We talked to Matt Stephenson, CEO & Co-founder of Code2College, a nonprofit on a mission to dramatically increase the number of minority and low-income high school students who enter and excel in STEM undergraduate majors and careers.
Matt Stephenson has always had a mind for helping out.
Co-founder of Austin-based nonprofit Code2College, Matt explains that Church and family are where he developed his passion for service. He spent a great deal of his childhood working in his hometown church and that has had an indelible mark on his life.
“Friday nights I was involved in my youth group, Saturday mornings, I was routinely preparing food in my church’s soup kitchen, Saturday nights I would help my mom prepare breakfast for the church and on Sundays I recorded each service from the sound booth,” he says.
A first generation Jamican-American and first-generation college-student, Matt found success in school through coding and the economic opportunities it provided him. Thanks to the spirit of service instilled in him from childhood, his coding experience sparked a question — “How can I bring these critical skill sets to high-potential, low-access students who look like me?”
Matt continued to consider how he might be able to leverage his own technical skills and realize his deep passion for service. He spent some time working in finance, but this seed of an idea, to serve others through a STEM education lens, inevitably inspired a career pivot.
“It was probably around eight years later when I was graduating from Wharton when I started to shift into the Education sector.”
Naturally, after business school, Matt became a High School math teacher at a Title I high school. He spent four years in public education — with two years as an Educator and two years in school finance — before co-founding Code2College in 2016 with his wife.
Education is one of the most complex and crucial of our nations’ public services; nuanced integration is just one way that Matt’s perspective challenges the status-quo. Code2College has folded into the tapestry of schools in over 20 cities across the nation — reinforcing these equity-based ideas, all while helping students grow their own interest in STEM.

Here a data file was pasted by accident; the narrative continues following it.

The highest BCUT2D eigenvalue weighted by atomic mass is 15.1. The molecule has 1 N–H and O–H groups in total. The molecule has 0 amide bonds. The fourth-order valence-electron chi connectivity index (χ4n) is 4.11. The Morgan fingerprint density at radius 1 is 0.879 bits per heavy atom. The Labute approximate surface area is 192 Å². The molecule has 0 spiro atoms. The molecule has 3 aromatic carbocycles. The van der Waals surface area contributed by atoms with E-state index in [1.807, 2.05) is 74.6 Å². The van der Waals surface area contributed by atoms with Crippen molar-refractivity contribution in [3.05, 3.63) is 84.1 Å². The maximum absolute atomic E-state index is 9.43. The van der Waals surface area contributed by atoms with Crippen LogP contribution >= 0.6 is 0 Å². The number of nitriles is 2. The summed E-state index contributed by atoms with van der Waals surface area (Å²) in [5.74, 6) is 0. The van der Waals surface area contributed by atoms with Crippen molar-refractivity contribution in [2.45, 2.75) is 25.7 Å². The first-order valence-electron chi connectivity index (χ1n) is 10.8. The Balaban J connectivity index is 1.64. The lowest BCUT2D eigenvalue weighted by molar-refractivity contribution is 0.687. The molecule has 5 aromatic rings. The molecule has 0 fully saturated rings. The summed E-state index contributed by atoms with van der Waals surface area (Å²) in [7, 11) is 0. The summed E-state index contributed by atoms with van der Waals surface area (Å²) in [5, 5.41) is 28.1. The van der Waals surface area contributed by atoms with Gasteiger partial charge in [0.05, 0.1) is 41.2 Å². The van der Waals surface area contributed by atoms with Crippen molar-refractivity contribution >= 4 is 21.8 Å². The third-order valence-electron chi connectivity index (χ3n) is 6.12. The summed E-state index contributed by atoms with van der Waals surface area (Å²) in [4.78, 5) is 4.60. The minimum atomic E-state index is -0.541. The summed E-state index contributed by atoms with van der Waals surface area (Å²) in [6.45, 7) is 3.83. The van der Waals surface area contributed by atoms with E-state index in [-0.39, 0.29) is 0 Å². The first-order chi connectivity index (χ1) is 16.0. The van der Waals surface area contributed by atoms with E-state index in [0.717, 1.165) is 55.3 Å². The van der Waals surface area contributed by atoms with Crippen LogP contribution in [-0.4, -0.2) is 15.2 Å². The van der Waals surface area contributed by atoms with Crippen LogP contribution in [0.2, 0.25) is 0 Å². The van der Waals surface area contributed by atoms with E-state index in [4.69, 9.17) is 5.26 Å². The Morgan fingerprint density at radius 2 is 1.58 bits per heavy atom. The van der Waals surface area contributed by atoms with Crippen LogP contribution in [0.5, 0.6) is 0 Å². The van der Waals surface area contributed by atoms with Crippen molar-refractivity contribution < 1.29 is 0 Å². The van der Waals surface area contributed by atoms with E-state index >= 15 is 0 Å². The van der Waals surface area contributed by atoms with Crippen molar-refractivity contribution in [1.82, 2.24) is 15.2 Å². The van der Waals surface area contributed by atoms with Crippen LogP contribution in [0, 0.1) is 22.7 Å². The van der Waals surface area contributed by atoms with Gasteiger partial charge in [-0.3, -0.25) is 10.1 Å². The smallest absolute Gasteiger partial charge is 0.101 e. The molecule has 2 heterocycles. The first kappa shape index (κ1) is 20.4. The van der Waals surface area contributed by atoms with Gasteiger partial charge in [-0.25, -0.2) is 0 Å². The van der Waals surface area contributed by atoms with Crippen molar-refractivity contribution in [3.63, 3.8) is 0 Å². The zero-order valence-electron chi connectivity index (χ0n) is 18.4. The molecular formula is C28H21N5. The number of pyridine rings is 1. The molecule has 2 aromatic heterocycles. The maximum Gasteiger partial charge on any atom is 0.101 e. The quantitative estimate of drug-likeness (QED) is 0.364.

“The way we try to foster a passion for STEM,” says Matt, “is that, 1. We work to make it relatable, 2. fun, and 3. relevant. We prioritize intentional student-centered design in our program; from building a graphing calculator project to ‘choose your own adventure’ game, we’re obsessed with student experience in Code2College.”
This isn’t the only form of curation provided to a Code2College student. Matt and his team have also been exploring approaches to describing their programs without deficit-based language.
What is a deficit-based language? In education, it’s leading with a person’s disadvantages — AKA “at-risk”, “vulnerable”, “disenfranchised” — rather than their strengths, and without the proper context.
Matt believes this can reinforce some problematic archetypes, particularly for students of color. Instead — he opts for strength-based language at Code2College, choosing to highlight the students’ abilities AND recognizing any systemic roots of their [disadvantages] in language and programming.
“[Deficit-based language] focuses on the plight of the individual being impacted or disenfranchised, as opposed to taking a keen eye to the system that creates this situation,” says Matt. “I’ve been using the phrase ‘underestimated’ quite a bit. I didn’t coin that. The first time I heard ‘underestimated’ was from Arlan Hamilton, Managing Partner and Founder at Backstage Capital. [Instead of deficit-based language], we affirm and positively narrate what our students achieve. For instance, we highlight how impactful it is that they’re investing in themselves at such a young age.”
Matt focuses on the students’ future trajectories and how they’ll view their own success. He asks, “How can we uplift [our students], what they’re doing and how they’re spending their time as opposed to focusing on the challenges that they will experience? You can absolutely talk about the challenges they’ll experience and I do. But I do think that it’s troublesome to lead with that.”
We asked Matt how Code2College fits into a student’s education experience overall. “If there’s a student who’s taking computer science and they’re like, ‘I want more, I need more. Give me [more]’; Code2College can offer rigorous technical education that isn’t otherwise offered in high school,” he says. “If a student is feeling reticent or feeling nervous about exploring coding, they can participate in Code2College and doing so means that after some success with us, that might compel them to pursue formal computer science education in school.”
Dedication from the Code2College team to achieving this type of equity, the kind that centers the student experience, has paid off.
“Students have generally experienced an uptick in their performance academically, in part, as a result of being in our program,” Matt explains. “It’s one thing to say to a student, you’re going to learn trigonometry or you’ve got to learn parts of speech or these concepts that likely feel unhelpful in the moment. It’s quite another to show them the type of life that they could have and the type of role they could enter if they do well in school and develop marketable skills. I do think that’s a large part of what we offer through our corporate office visits, through students getting to meet and work with volunteer instructors who work in these industries by day. These are all opportunities for them to really see themselves or what their futures could look like.”
Add to that, the fact that Code2College also places these high school students into paid, software engineering internships with global tech companies further accelerates their academic and career trajectories.